Richard and Mildred Loving is one of the couples most hurt because they were accused of racism.
Love is very powerful and makes men and women do actions they never thought they would do. Especially in the case of this couple standing up to a state’s judicial system.
Here is what the couple did when they got into trouble because of their love. The couple met at the age of 17 and 11 but nothing happened in those years,
They grew up miles apart in different communities when white people did not mix with black people.
Richard and Mildred started dating and after a few years, Mildred got pregnant and decided to get married.
To get married they were forced to go to Washington because marriages were allowed there. After the marriage, the young people decided to return to Virginia, although these things were not accepted there.
It was not long before the wedding when County Sheriff and his two members appeared at their door one morning. They had received information that the couple was married and this was not allowed in their country.
I took him to prison. Richard spent the day in jail after being released from a thousand-dollar bail arranged by his sister. But Mildred remained behind bars for three days and was denied bail before getting released to her father.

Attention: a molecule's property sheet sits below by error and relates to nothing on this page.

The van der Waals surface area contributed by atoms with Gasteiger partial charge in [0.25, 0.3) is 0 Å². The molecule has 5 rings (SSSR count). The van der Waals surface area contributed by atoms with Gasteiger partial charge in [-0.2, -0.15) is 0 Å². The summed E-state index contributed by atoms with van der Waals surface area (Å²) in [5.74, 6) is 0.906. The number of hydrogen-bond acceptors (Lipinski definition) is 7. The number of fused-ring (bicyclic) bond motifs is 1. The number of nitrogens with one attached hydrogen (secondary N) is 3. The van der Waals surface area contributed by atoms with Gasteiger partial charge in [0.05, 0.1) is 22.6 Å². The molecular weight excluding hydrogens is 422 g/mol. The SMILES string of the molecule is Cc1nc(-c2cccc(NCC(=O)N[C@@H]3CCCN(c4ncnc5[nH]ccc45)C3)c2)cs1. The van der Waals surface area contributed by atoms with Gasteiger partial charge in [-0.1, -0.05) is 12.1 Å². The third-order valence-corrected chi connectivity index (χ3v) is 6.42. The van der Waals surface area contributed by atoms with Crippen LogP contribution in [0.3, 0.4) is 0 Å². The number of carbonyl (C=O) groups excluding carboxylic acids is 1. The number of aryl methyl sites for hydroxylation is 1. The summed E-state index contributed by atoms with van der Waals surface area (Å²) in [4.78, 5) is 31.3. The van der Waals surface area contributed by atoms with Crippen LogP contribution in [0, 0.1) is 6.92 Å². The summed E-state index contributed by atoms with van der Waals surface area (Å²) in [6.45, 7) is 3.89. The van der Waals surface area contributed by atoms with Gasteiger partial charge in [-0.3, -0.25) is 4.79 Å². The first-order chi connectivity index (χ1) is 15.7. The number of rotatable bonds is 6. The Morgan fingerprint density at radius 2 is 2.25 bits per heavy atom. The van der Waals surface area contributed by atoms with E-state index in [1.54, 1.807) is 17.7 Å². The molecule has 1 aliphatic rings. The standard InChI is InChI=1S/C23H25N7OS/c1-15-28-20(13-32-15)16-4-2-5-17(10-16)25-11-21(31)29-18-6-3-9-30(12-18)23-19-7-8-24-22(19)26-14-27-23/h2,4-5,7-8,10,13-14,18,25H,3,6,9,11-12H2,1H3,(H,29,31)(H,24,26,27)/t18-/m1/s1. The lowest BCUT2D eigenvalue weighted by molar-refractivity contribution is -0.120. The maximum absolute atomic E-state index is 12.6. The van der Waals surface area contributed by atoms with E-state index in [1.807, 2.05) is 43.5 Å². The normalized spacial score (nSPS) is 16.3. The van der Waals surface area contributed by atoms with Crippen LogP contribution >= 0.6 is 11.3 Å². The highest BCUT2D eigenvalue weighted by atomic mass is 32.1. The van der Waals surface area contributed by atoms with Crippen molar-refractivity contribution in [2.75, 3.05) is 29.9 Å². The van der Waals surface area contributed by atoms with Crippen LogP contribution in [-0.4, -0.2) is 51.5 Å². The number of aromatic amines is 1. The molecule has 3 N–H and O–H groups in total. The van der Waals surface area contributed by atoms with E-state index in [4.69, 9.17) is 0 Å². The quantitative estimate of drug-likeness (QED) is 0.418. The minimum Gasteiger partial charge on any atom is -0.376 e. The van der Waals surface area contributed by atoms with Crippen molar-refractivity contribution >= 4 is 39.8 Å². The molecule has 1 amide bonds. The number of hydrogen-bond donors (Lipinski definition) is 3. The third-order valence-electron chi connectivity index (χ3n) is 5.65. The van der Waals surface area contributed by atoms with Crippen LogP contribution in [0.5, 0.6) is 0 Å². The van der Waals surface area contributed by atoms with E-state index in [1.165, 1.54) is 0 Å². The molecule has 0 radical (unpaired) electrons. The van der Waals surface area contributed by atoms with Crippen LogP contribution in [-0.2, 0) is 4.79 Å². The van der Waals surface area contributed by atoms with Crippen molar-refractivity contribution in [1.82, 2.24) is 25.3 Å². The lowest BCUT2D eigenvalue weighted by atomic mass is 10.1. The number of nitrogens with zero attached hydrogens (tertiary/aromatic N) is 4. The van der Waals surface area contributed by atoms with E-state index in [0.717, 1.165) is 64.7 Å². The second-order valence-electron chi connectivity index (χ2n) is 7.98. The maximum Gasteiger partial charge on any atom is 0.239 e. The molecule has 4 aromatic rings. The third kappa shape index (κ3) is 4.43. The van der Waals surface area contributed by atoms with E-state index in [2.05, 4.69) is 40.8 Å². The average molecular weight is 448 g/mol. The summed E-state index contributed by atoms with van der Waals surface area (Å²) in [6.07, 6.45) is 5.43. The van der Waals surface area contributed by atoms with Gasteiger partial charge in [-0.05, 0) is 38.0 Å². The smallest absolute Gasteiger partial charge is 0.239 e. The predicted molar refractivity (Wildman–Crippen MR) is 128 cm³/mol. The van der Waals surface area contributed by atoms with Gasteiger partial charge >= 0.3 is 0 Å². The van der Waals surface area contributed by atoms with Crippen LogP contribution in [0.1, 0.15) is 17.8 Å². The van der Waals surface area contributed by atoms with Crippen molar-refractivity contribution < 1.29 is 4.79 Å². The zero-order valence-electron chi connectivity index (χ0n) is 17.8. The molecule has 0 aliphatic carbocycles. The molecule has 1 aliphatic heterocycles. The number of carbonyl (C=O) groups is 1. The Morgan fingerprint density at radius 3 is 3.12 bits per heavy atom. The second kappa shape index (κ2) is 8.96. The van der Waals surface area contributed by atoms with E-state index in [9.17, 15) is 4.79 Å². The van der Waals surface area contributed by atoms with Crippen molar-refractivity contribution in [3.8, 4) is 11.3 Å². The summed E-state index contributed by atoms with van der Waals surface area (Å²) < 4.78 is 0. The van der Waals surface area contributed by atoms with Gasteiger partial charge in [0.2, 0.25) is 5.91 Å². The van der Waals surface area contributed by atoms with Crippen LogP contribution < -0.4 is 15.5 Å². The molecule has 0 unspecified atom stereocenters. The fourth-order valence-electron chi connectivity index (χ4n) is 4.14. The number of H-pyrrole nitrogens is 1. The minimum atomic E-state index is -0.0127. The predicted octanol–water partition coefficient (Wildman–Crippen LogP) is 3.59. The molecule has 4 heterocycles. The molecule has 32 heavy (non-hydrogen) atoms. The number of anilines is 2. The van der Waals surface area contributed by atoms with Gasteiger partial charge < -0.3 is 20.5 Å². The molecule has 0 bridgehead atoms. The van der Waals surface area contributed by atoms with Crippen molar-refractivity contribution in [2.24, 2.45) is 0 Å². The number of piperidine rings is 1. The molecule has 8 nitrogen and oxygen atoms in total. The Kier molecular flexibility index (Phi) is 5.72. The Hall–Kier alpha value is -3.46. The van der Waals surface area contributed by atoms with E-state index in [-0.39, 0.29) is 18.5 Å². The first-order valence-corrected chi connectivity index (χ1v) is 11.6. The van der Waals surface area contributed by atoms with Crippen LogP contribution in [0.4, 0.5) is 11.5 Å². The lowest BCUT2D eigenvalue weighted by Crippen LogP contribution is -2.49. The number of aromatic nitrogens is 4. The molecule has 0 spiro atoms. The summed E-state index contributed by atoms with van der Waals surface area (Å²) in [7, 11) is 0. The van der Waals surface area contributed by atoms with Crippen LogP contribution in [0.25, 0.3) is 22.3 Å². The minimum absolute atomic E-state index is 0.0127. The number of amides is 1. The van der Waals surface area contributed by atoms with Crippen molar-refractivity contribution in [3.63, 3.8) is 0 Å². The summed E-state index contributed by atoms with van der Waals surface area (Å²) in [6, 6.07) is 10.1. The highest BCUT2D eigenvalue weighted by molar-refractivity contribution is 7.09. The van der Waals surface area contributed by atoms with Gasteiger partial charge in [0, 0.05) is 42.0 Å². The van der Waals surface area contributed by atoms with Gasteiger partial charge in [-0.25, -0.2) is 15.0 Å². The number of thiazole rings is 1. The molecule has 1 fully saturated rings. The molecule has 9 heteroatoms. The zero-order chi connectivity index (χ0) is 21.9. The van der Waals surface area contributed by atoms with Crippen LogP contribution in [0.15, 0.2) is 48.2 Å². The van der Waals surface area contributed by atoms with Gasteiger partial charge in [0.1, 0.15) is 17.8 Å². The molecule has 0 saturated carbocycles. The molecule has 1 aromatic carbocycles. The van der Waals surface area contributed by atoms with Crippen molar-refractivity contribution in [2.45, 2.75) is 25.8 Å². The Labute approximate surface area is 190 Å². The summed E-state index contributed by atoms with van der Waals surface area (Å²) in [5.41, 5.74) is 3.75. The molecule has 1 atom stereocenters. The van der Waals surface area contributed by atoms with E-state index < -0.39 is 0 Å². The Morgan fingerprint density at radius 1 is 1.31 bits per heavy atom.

The couple was found guilty of acting against the law. At their trial, they heard the judge say that if God wanted to mix the black and white race he would have placed them on the same continent.
They were then forced to leave Virginia because the judge was generous and went to Washington where their three children Donald, Peggy, and Sidney were raised.
Although Washington allowed marriages, they still had problems and were not accepted into society. They had no one to turn to but to write Robert F. Kennedy, the then-Attorney General of the United States. He assisted them by making lawyers available.
The lawyers did their best but were rejected by the United States Supreme Court. Their battles are known as Loving v. Virginia, and fortunately for them, the Supreme Court unanimously voted in their favor.
This led to denouncing all the anti-miscegenation laws some states had active. The decision was made on June 12, 1967, almost ten years after their wedding, and till today, mixed couples still celebrate the win, having dubbed the day “Loving Day.”